Dartmouth Researchers Help Develop Better, Safer Way to Detect Cancer in Lymph Nodes
Oct 27, 2014
Researchers from Dartmouth's Thayer School of Engineering, Geisel School of Medicine and Norris Cotton Cancer Center have helped develop a new method of determining cancer stage and spread that is safer and potentially more accurate than conventional lymph node biopsy. The full technical report is published in the latest issue of Nature Medicine.
The report states, "Lymph node biopsy is employed in many cancer surgeries to identify metastatic disease and to determine cancer stage, yet morbidity and diagnostic delays associated with lymph node biopsy could be avoided if noninvasive imaging of nodal involvement were reliable."
The team presents a new and improved method of noninvasive molecular imaging using a "dual-tracer" technique that corrects the problem of nonspecific uptake of imaging tracers that has made previous attempts at this approach clinically ineffective.
"This work summarizes the development of an imaging method that will allow oncologists to noninvasively detect microscopic levels of cancer spread to the lymphatic system in their patients," says lead author Kenneth Tichauer, engineering professor at Illinois Institute of Technology and former Thayer School post-doc. "Cancer spread [metastasis] is the principal cause of mortality for cancer sufferers, and in an effort to characterize the metastatic potential of a patient’s disease, surgeons often remove tumor draining lymph nodes for analysis during surgical resection of the primary tumor. Such procedures can result in significant morbidity, yet the majority of lymph nodes are found to be free of cancer spread."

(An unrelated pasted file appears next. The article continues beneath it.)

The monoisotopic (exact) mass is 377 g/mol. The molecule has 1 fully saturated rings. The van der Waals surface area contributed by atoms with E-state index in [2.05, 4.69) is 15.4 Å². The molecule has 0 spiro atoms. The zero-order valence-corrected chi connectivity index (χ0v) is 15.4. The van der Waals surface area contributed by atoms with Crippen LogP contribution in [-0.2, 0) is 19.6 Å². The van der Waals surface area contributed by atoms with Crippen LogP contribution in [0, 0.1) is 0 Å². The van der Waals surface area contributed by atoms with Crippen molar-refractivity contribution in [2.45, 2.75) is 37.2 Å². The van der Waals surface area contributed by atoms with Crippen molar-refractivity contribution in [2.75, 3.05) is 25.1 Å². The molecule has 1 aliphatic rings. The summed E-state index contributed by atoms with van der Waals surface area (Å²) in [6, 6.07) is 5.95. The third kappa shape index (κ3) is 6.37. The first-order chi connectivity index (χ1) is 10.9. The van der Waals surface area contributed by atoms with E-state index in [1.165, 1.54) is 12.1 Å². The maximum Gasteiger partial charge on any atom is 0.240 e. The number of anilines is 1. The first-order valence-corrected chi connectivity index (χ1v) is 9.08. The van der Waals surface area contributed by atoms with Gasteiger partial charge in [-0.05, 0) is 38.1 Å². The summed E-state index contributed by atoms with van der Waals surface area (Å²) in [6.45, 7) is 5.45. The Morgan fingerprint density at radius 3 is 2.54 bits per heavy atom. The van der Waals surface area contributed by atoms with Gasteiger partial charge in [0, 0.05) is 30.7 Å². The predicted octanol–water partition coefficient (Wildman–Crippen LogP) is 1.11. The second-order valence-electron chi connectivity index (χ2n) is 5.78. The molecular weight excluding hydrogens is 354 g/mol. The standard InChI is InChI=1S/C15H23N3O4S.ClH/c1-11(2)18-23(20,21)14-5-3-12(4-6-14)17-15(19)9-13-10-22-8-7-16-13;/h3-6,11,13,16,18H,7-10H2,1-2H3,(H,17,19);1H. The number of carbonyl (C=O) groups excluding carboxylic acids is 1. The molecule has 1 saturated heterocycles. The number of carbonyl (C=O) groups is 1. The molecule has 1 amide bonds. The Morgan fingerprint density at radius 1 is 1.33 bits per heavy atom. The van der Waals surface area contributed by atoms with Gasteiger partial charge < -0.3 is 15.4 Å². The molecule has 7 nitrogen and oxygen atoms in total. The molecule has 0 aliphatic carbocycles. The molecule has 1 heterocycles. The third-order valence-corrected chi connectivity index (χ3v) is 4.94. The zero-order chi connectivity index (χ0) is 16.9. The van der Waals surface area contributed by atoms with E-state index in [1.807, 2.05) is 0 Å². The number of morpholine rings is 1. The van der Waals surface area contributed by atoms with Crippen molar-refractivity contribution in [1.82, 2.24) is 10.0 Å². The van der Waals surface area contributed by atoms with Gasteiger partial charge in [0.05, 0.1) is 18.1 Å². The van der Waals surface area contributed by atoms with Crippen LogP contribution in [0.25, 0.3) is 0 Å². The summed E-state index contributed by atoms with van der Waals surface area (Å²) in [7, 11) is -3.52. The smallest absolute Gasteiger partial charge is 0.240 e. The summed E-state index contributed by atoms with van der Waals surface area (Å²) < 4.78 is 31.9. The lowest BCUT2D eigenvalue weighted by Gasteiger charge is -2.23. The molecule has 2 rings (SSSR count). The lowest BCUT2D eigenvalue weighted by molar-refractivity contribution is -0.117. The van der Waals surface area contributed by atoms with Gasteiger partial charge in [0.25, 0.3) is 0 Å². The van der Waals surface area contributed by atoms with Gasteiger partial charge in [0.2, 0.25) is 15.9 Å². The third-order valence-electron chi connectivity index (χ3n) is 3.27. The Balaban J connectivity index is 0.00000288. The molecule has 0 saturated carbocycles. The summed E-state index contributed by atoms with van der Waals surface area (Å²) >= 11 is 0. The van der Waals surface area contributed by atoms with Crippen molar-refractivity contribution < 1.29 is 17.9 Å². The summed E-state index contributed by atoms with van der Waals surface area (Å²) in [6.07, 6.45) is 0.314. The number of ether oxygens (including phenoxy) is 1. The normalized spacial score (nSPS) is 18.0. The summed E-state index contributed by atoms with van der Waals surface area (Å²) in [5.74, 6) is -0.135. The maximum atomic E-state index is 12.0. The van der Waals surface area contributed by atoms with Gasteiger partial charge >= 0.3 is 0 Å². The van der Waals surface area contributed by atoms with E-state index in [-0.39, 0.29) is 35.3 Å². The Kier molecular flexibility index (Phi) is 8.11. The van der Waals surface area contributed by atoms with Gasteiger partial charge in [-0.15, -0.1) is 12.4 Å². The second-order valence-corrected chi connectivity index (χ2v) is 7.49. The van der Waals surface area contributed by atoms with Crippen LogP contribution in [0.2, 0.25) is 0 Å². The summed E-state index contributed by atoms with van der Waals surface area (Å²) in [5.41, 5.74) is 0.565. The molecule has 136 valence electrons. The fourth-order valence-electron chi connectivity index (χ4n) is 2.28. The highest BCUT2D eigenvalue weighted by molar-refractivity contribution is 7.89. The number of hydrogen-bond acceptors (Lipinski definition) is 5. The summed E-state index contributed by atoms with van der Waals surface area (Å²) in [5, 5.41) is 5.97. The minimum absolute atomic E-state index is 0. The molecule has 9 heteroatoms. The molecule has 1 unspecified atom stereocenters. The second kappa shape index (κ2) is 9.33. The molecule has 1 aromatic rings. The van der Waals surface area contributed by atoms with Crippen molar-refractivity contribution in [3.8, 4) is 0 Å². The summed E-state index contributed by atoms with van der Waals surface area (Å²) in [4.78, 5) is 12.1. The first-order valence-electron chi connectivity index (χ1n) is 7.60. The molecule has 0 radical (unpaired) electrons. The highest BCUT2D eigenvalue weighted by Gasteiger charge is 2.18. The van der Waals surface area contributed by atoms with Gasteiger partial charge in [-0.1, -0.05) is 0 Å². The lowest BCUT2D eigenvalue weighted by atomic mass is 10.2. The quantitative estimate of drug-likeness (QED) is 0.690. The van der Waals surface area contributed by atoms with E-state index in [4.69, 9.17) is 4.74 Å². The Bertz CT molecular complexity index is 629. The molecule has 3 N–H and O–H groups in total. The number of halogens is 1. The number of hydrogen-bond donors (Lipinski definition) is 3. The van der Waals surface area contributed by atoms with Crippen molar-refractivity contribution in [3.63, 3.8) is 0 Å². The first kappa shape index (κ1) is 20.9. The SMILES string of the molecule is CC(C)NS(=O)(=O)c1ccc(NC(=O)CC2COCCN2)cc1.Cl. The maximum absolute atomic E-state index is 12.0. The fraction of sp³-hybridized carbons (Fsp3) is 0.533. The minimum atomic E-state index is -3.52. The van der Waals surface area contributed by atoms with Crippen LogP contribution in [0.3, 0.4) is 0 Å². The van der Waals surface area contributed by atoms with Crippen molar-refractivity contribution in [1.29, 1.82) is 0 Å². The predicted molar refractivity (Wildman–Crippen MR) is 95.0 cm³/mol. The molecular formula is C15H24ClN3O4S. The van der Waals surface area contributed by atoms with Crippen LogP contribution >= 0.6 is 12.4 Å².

"This is a fundamental discovery about cancer imaging that through the use of a radiometric fluorescence signal, we can quantify how many cancer cells are present," says Dartmouth engineering professor Brian Pogue, an author of the report. "Many have tried to use targeted molecular probes to simply ‘detect’ cancer in a lymph node, but all have failed because the variability in the signal is simply too high to be useful. In this work we showed that not only could we detect cancer in the lymph node, but the signal is linearly proportional to the number of cancer cells, with very little noise in the signal. So this measurement technique is very robust and could be translated to human studies easily."
"Medical imaging scientists have been exploring ways of detecting cancer spread to lymph nodes for decades," adds Tichauer. "However, high variability and nonspecific retention of cancer-targeted imaging agents in lymph nodes has resulted in a number of clinical trial failures, and lymph node biopsy remains the standard of care. The novel imaging approach we developed employs co-injection of a cancer-targeted imaging agent with an untargeted imaging agent. The uptake of the untargeted agent is then used to account for variable and nonspecific retention of the targeted agent, ultimately allowing the number of cancer cells present in any lymph node to be estimated. We are excited about the potential of this approach to transform the way lymph node biopsy is carried out and are actively making efforts to translate this work to the clinical stage."